Trees belong to the class of organisms that are called autotrophs. An autotroph is basically a self-feeding organism and is therefore a producer of sorts, and not a consumer of anything. As an autotroph, a tree is a producer of complex organic compounds such as proteins, fats, and carbohydrates from the simple substances that exists in its environment. It uses light energy by the process of photosynthesis in producing these organic compounds. Rainwater or rainfall plays a significant role in this process. It is the most natural method by which plants and trees obtain their moisture requirement. It is actually a water cycle as will be explained in this article. This will also show the impact of rainfall on the roots of trees.
Rainwater Is More Beneficial Than Tap Water
Rainwater is vastly different in quality than tap water. The typical tap water available from the city mains has chemicals added to it and is treated to make it safer to drink. Tap water is also recycled to be later consumed by humans and animals. Rainwater is free from all human intervention and is therefore purer in quality, has higher oxygen level and free from harmful additives. Trees, being autotrophs, are capable of creating chemical energy and are also able to reduce carbon dioxide to produce organic compounds for biosynthesis.
Forests Produce Our Water Supply
Due to environmental pollution, the world’s supply of potable water is shrinking. At the same time, our consumption of water is continuously rising with land development and food production as the biggest consumer of all. Deforestation and land development are also the main causes why our supply of potable water is shrinking. It is in the world’s forests where most of our waters are produced. Some of our water supply comes from the condensed water vapors from the sea. However, this source of water only reaches our coastal areas.
The bulk of our water supply therefore comes from our forests. So, if our forests are continuously decimated, we will lose the majority of our water supply. Our forests feed our rivers. They keep our rivers running 24/7 and the whole year round from their excess subterranean supply. Water also comes from the rainfall which is also produced by the trees. So, it is really a cycle of sorts. At night, trees condense the water from the atmosphere through the surfaces of their leaves. The dews from the leaves drop to the ground, to the streams and to the rivers, while the excess drop down to the subterranean level.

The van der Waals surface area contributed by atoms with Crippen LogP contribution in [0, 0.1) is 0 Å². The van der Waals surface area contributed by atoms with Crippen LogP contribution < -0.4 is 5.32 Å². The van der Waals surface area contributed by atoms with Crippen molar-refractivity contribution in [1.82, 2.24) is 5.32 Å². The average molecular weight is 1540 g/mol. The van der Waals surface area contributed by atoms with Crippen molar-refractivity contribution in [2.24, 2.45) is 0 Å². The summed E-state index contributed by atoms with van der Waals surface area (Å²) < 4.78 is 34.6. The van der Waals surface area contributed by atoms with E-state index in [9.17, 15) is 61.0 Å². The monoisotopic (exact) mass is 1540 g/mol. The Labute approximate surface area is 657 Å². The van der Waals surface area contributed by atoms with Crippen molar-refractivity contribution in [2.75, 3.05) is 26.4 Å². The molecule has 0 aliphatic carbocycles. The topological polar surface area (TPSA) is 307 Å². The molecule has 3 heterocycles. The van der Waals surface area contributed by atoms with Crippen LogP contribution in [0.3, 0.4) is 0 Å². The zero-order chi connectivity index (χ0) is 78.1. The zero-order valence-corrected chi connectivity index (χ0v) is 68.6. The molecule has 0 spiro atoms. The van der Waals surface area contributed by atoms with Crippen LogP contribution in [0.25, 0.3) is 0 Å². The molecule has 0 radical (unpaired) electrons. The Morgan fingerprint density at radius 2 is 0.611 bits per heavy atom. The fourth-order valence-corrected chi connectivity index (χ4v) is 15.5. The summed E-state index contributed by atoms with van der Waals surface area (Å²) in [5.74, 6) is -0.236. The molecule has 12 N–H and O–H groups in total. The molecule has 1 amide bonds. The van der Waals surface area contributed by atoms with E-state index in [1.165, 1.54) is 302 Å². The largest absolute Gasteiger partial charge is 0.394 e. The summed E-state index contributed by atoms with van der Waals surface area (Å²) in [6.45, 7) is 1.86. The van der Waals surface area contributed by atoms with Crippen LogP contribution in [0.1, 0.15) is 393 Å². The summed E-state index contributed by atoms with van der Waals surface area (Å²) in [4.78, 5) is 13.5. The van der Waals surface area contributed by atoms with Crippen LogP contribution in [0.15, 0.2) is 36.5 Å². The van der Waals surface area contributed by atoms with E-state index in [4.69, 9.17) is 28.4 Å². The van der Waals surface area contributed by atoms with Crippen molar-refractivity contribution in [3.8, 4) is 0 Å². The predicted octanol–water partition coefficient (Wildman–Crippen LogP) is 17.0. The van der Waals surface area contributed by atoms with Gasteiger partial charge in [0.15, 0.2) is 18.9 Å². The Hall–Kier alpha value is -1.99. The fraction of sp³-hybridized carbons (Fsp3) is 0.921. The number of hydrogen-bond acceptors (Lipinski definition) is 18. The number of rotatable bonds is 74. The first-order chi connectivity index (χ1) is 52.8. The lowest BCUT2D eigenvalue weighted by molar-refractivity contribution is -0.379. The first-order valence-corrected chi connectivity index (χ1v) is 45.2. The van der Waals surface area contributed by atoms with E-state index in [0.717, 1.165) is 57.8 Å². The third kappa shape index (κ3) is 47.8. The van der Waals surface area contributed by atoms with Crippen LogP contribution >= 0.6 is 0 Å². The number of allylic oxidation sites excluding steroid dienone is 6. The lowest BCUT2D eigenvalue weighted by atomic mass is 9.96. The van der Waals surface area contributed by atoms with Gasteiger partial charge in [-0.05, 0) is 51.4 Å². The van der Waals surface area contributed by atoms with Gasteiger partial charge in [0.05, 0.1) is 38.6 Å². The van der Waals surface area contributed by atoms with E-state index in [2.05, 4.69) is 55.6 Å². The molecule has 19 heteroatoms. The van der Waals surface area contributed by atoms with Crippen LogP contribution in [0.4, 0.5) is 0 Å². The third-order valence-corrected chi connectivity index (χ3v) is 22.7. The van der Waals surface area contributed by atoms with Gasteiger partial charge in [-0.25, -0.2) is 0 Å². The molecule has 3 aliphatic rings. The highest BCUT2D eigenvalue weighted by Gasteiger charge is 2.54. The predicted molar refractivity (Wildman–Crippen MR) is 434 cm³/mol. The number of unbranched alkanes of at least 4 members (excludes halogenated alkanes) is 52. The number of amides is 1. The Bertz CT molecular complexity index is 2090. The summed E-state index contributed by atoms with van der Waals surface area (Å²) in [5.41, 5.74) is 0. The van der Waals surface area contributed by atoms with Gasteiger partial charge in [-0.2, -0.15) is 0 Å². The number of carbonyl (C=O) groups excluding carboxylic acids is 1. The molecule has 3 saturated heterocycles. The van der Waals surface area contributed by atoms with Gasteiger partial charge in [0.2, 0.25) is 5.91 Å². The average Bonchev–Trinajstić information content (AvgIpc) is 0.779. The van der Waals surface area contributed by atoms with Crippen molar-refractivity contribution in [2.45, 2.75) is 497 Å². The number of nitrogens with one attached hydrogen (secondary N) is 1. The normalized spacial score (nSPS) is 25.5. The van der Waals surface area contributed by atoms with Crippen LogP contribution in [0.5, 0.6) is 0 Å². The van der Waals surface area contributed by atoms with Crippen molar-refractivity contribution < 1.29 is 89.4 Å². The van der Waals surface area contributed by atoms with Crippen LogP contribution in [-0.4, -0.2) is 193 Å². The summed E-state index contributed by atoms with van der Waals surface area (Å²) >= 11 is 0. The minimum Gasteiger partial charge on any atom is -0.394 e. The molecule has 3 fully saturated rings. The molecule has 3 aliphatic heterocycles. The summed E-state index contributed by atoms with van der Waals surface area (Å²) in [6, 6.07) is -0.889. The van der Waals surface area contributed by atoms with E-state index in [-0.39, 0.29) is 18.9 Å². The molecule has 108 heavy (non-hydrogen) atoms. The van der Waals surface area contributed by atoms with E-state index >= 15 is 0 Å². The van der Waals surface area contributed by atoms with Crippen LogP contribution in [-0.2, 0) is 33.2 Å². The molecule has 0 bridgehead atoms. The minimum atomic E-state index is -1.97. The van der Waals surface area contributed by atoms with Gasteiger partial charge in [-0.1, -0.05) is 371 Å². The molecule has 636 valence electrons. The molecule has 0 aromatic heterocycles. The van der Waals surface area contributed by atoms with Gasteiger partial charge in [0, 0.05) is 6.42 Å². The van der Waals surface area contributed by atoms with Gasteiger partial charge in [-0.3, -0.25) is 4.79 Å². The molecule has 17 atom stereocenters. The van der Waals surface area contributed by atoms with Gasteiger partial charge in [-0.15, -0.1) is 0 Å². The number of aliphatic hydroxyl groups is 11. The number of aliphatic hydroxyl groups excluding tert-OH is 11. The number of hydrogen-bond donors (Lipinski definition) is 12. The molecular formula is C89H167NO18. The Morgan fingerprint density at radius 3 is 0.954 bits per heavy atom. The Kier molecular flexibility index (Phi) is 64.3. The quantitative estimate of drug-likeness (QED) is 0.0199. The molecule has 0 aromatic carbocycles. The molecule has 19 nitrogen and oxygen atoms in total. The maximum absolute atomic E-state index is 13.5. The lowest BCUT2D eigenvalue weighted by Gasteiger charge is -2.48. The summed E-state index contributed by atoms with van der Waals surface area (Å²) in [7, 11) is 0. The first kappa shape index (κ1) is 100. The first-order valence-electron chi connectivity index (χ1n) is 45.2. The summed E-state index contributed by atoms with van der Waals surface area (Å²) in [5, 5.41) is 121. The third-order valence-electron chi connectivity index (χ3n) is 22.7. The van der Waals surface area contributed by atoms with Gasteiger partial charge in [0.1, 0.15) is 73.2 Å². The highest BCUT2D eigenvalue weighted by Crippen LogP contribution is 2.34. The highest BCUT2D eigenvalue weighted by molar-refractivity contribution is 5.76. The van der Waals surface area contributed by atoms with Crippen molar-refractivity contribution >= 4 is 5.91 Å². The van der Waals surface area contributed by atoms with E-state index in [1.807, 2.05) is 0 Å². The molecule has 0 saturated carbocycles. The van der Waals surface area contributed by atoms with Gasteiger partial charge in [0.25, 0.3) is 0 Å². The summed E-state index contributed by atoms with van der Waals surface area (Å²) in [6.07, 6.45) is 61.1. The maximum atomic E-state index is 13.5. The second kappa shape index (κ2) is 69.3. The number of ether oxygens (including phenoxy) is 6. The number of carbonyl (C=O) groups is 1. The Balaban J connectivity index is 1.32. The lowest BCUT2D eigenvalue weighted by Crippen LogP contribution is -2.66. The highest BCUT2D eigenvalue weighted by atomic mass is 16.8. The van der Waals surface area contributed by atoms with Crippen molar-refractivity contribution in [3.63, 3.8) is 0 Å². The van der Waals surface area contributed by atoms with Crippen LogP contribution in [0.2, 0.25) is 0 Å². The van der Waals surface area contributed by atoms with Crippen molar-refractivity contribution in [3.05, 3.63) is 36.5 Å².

How Rainwater Impacts The Tree Roots
During the day, water is brought up by the tree roots and as it goes up to the leaves, it evaporates which then create the clouds. The clouds are seeded by the moisture that evaporated from the leaves in the process of precipitation. The trunk of the tree is basically working as a siphoning system. Tree trunks consist of massive amounts of tubes or siphons filled with water that is coming from the tree roots. As rainwater falls to the ground, the roots of the trees are the first ones to be impacted. The process therefore starts with the tree roots.
Trees use the force that is produced by evaporation. As water enters a leaf, it is exposed to the air and evaporates. Negative pressure is developed because of this water loss due to its cohesive properties. This pulls or attracts more water inside the leaf which in turn develops a negative pressure within the whole assembly of branches and trunk. The pressure gets to a high level that can lift water from the roots to the top most part of the tallest tree in the forest. Studies have shown that a small tree can consume 100 liters per day but less than one percent of this amount is used by the tree physiologically. Most of the water is evaporated so that more water can be drawn up from the system.
This siphoning off system is one of the main reasons why trees in drier climates are shorter than trees in areas where there are more precipitations. Since the system is very similar to a siphon water column, there should always be sufficient amount of water in the ground in order for the negative pressure to work. In short, the height of the tree is dependent on the amount of water available for the roots of the tree.